By Lauren Harte
December 31 2018
The number of antidepressants issued in Northern Ireland has surged by 25% in five years.
In the past year alone, more than 3.1million prescriptions were handed out – 8,500 a day on average, and up from 2.4m in 2013/14.
Across that five-year period, the cost of treating depression came to more than £66m.
The figures, described as “staggering”, have led to calls for more work to treat mental illness.
Previous studies have shown that Northern Ireland has one of the highest rates in the world for use of anti-depressants.
And official figures suggest demand is increasing.
In 2017/18 a total of 3,110,000 anti-depressant prescriptions were issued here, according to the Health and Social Care Board.
Figures show a steady increase in the last five years.
In 2013/14, some 2,485,000 prescriptions were issued; rising to 2,657,000 in 2014/15, 2,828,000 in 2015/16 and 2,989,000 in 2016/17.
In that five-year period the total spend comes to £66,070,000.
While annual expenditure on prescriptions has fallen, from £16.24m in 2013/14 to £10.95m in the last year, that is likely the result of more cost-effective medication being issued.
Ulster Unionist Health spokesperson Roy Beggs said the latest figures are “hugely concerning”.
He added: “Whilst I’m glad that the costs have fallen over the last five years, it is worrying that the actual number of antidepressant items dispensed has continued to grow year-on-year.
“I suspect much of the increased use of the drugs is as a result of better identification and diagnosis of mental health conditions within the medical profession, as well as more people realising themselves that they need some form of medical support.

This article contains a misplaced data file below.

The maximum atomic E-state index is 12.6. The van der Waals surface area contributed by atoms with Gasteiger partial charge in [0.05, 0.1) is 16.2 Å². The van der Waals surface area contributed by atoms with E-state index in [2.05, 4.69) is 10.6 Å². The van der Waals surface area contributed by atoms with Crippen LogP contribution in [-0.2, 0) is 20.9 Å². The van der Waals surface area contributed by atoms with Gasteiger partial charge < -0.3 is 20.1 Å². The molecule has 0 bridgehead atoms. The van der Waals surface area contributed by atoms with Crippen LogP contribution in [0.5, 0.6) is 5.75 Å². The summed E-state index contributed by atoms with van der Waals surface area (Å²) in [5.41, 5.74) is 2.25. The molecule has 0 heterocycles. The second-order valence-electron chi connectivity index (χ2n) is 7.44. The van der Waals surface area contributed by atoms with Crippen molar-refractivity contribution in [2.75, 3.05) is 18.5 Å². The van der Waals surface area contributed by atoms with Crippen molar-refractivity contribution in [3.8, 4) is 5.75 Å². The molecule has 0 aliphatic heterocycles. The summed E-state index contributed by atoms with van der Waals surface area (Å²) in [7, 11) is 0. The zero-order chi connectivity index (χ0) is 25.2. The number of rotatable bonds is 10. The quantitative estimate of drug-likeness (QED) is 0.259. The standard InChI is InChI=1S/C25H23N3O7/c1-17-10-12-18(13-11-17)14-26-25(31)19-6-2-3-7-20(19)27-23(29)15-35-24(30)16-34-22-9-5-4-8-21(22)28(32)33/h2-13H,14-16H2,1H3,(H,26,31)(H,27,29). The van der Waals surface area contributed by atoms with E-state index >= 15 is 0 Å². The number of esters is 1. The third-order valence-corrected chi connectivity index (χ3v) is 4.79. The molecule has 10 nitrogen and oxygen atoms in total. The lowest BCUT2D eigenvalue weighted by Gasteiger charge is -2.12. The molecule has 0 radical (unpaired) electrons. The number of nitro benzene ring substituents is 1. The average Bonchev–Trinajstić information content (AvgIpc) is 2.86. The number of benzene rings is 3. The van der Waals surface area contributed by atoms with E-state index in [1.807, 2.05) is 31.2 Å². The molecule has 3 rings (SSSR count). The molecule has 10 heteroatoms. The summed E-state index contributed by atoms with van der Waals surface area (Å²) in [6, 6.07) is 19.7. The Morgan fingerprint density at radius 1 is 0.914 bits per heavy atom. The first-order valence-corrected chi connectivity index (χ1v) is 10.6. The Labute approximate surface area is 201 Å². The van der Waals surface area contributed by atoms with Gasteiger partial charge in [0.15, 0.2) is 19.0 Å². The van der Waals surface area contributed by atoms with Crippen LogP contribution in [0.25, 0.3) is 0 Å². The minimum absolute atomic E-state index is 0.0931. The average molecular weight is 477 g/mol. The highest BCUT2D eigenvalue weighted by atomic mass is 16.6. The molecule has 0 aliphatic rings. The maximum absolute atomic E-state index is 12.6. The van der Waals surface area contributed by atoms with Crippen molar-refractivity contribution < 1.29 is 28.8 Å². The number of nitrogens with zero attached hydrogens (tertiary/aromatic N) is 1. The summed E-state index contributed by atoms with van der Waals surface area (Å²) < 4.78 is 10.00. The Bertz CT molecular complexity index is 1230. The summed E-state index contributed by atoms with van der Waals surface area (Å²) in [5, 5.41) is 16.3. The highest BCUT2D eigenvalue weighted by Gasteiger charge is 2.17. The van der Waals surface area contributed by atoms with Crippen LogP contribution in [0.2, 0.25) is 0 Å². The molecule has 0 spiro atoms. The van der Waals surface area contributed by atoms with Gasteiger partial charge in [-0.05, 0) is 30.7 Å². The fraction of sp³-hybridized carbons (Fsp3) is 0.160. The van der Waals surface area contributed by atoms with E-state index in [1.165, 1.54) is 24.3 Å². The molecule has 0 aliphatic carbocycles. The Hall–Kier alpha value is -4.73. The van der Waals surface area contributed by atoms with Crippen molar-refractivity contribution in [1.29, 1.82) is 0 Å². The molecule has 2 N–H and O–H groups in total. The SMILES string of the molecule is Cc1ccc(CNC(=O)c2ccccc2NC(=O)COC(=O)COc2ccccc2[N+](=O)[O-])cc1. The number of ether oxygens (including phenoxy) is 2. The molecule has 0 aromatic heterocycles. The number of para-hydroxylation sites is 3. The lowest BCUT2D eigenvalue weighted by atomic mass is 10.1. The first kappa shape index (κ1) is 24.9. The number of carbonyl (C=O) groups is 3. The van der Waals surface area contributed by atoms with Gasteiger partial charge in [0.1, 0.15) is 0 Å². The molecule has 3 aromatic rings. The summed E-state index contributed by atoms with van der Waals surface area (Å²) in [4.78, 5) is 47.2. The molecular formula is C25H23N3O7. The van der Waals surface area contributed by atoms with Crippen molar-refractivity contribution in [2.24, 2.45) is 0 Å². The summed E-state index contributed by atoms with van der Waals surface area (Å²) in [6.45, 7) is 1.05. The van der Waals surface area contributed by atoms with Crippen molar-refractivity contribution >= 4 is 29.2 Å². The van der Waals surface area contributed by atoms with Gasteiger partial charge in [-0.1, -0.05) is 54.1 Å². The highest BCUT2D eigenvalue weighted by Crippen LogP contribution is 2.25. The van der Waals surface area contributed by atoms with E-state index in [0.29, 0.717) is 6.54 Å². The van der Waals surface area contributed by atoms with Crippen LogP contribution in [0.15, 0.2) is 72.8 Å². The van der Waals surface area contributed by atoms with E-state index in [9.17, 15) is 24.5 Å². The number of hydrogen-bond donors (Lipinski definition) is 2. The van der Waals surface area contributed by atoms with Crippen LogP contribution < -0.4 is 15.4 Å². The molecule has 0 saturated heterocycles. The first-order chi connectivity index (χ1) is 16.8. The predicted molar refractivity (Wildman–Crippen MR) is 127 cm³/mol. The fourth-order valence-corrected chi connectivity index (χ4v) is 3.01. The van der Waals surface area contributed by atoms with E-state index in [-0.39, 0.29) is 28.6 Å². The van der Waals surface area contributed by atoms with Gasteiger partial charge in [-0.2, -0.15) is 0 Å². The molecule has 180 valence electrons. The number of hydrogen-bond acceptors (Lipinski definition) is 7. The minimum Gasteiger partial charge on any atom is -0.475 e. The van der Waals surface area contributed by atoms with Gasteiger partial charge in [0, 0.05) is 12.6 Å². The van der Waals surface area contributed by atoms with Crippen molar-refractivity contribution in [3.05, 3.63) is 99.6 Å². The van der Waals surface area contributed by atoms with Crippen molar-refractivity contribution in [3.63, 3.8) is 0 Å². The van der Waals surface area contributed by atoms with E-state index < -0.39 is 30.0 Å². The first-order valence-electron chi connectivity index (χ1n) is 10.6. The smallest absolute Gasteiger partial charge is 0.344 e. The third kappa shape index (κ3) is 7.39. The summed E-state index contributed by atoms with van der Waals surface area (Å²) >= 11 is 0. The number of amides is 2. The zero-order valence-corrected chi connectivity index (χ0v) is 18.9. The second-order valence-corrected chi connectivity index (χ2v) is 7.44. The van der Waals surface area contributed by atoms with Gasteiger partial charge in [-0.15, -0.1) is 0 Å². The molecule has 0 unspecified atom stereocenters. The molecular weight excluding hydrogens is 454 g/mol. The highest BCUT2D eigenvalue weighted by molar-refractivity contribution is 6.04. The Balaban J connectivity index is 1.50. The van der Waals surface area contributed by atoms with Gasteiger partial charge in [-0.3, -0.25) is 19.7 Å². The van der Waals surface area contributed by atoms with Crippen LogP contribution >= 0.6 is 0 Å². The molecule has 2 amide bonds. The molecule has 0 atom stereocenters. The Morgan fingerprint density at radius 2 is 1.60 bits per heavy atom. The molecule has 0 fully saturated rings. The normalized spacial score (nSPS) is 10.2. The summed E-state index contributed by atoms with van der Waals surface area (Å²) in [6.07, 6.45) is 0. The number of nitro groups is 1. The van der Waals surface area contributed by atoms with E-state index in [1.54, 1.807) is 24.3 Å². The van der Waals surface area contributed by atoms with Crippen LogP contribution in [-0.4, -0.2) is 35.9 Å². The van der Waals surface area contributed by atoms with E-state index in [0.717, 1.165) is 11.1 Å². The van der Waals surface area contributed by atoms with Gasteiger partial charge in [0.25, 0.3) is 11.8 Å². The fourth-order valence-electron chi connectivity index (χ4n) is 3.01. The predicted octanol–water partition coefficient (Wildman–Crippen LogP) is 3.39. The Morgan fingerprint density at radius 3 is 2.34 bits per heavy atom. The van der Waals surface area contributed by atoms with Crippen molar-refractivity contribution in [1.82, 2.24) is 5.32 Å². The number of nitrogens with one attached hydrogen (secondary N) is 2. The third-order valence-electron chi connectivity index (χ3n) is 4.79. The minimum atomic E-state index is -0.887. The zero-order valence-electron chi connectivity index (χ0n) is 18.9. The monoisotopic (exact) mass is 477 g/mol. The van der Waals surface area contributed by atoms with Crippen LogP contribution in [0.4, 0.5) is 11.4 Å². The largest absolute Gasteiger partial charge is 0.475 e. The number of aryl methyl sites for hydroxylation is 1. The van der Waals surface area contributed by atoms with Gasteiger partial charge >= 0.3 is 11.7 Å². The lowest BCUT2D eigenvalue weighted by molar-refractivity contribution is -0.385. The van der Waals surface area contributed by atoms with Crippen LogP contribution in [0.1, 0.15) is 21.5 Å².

“Antidepressants, when used appropriately, are effective drugs and they do help a lot of patients. But there are risks that come with their use. Often people can come to depend upon the drugs, even long after they are deemed to medically require them.
“It is essential that all options – not just medicinal – are explored. Having spoken to many staff working across mental health services in recent times I am aware for instance that increasing emphasis is being placed on alternative treatments such as talking therapies.”
The SDLP’s health spokesperson Mark H Durkan added: “These figures, while staggering, are unfortunately not surprising.
“Firstly, it is devastating that such high numbers in Northern Ireland are being treated for depression. Secondly, it is equally devastating that medication is all too often the first way to treat mental ill-health.
“We must be more ambitious when it comes to tackling depression here. More money should be channelled into resourcing more therapeutic intervention, as well as early intervention; not only for the financial implications but for social implications, as many people can become addicted to antidepressant medication.
“For some time, it has been well evidenced that our battle with mental ill-health in Northern Ireland is unique, as highlighted by the disparity between costs spent on antidepressants between here and England. We urgently need a bespoke plan to tackle our growing mental health problem here.”
Previous studies showed that antidepressants were prescribed to 12% of Northern Ireland’s population in 2011 with this rate rising to 14% by 2015 – around one in seven of the population.
Earlier this year it emerged that nearly 12,000 prescriptions for anti-depressants were issued to children and adolescents in Northern Ireland in 2017/18.
Figures showed a rise of six per cent in prescriptions handed out to young people here over the past three years.
The statistics related to a group of medicines called selective serotonin reuptake inhibitors (SSRIs), which are used to treat depression and anxiety conditions.
A spokesperson for the Department of Health said: “There is a higher than average prevalence of mental health issues in Northern Ireland compared to other regions, and whilst the annual allocation to mental health services is now over £260m, compared to £200m a decade ago, there is a legacy of unmet need.
“The department has noted a commitment to moving towards parity of esteem for mental health, and to improving services.
“This will be a long-term effort and given the current budgetary position, there is a need to determine priorities across the many pressures that face health and social care.
“Improving access to psychological therapies does not necessarily mean that the need for medication will reduce. However, for some people it does provide an alternative to the need for reliance on medication.”
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